Let me split this question into two questions. Can other anthrahydroquinone be used for production of hydrogen peroxide? Why is 2-ethylanthraquinone used for the commercial production of hydrogen peroxide?
The production of hydrogen peroxide can be done just as easily with a number of anthrahydroquinones including the parent anthrahydroquinone.
In order to produce a large amount of hydrogen peroxide, the anthrahydroquinone must be recycled. If not, it would be more expensive than hydrogen peroxide or rather, the cost of hydrogen peroxide would reflect the cost of the anthraquinone. Certainly, 2-ethylanthraquinone is probably lower melting and more solution in organic solvents than anthraquinone itself (just as toluene is lower melting than benzene). However, that is not the reason for use 2-alkylanthrahydroquinones. It is the recycle step that is critical. The production of hydrogen peroxide is a batch process. The electrocyclic reaction of oxygen with the anthrahydroquinone takes place first, the anthraquinone is isolated and reduced back to the hydroquinone. That is the critical step.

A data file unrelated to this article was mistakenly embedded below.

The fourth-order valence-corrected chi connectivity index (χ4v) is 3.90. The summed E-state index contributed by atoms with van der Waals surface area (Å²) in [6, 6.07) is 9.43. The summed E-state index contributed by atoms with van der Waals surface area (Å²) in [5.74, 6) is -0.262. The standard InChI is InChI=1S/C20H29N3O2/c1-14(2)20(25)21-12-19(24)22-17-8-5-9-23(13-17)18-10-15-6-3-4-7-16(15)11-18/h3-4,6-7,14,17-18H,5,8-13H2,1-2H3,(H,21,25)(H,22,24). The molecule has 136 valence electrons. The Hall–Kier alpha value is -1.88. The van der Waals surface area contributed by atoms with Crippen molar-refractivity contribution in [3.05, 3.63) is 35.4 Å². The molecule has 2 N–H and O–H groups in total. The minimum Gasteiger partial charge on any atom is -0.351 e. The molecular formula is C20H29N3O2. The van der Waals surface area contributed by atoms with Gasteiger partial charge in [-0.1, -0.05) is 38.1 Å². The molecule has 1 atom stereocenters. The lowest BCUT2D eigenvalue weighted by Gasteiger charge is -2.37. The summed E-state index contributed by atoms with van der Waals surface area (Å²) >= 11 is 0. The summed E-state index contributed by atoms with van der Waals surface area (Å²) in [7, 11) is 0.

The reduction can produce a tetrahydroanthrahydroquinone
(some structures are wrong in this reference). While this can also still produce hydrogen peroxide, the quinone reacts with some hydrogen peroxide to produce an epoxide. That epoxide cannot be recycled. The hydrogenation reaction, when reducing the quinone, over-reduces the unsubstituted ring first. So, the substitution is helpful in preventing over-reduction in the recycle step.
I searched for "anthrahydroquinone peroxide" to find information. That search also discovered this reference:
Applications of hydrogen peroxide and derivatives
By Craig W. Jones
Published by Royal Society of Chemistry, 1999
ISBN 0854045368, 9780854045365
I was able view useful information in a Google books result of the search.